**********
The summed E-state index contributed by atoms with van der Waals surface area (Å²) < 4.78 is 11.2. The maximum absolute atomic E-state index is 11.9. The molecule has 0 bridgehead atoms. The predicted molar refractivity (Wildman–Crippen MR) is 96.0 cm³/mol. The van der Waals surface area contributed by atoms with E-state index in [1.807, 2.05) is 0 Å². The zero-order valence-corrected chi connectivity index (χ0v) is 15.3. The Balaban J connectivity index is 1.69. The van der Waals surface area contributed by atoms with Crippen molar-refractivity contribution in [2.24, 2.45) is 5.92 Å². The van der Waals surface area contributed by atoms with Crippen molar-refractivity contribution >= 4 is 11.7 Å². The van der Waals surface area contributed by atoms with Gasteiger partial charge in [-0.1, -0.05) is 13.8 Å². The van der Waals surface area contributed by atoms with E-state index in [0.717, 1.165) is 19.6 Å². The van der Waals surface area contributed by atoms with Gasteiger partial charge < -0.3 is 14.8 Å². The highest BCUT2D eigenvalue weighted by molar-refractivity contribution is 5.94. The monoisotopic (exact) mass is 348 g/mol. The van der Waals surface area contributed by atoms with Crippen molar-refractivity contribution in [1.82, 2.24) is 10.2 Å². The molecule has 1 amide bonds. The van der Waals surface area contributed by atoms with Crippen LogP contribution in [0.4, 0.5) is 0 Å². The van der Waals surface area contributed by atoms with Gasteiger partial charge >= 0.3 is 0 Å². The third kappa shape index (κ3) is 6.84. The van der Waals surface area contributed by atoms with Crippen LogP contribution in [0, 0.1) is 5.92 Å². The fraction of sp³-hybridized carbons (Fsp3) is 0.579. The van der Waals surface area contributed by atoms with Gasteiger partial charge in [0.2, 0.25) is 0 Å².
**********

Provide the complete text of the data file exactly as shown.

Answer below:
The summed E-state index contributed by atoms with van der Waals surface area (Å²) < 4.78 is 11.2. The maximum absolute atomic E-state index is 11.9. The molecule has 0 bridgehead atoms. The predicted molar refractivity (Wildman–Crippen MR) is 96.0 cm³/mol. The van der Waals surface area contributed by atoms with E-state index in [1.807, 2.05) is 0 Å². The zero-order valence-corrected chi connectivity index (χ0v) is 15.3. The Balaban J connectivity index is 1.69. The van der Waals surface area contributed by atoms with Crippen molar-refractivity contribution in [2.24, 2.45) is 5.92 Å². The van der Waals surface area contributed by atoms with Crippen molar-refractivity contribution >= 4 is 11.7 Å². The van der Waals surface area contributed by atoms with Gasteiger partial charge in [-0.1, -0.05) is 13.8 Å². The van der Waals surface area contributed by atoms with E-state index in [0.717, 1.165) is 19.6 Å². The van der Waals surface area contributed by atoms with Gasteiger partial charge < -0.3 is 14.8 Å². The highest BCUT2D eigenvalue weighted by molar-refractivity contribution is 5.94. The monoisotopic (exact) mass is 348 g/mol. The van der Waals surface area contributed by atoms with Crippen molar-refractivity contribution in [1.82, 2.24) is 10.2 Å². The molecule has 1 amide bonds. The van der Waals surface area contributed by atoms with Crippen LogP contribution in [0.4, 0.5) is 0 Å². The van der Waals surface area contributed by atoms with Gasteiger partial charge >= 0.3 is 0 Å². The third kappa shape index (κ3) is 6.84. The van der Waals surface area contributed by atoms with Crippen LogP contribution in [0, 0.1) is 5.92 Å². The fraction of sp³-hybridized carbons (Fsp3) is 0.579. The van der Waals surface area contributed by atoms with Gasteiger partial charge in [0.2, 0.25) is 0 Å².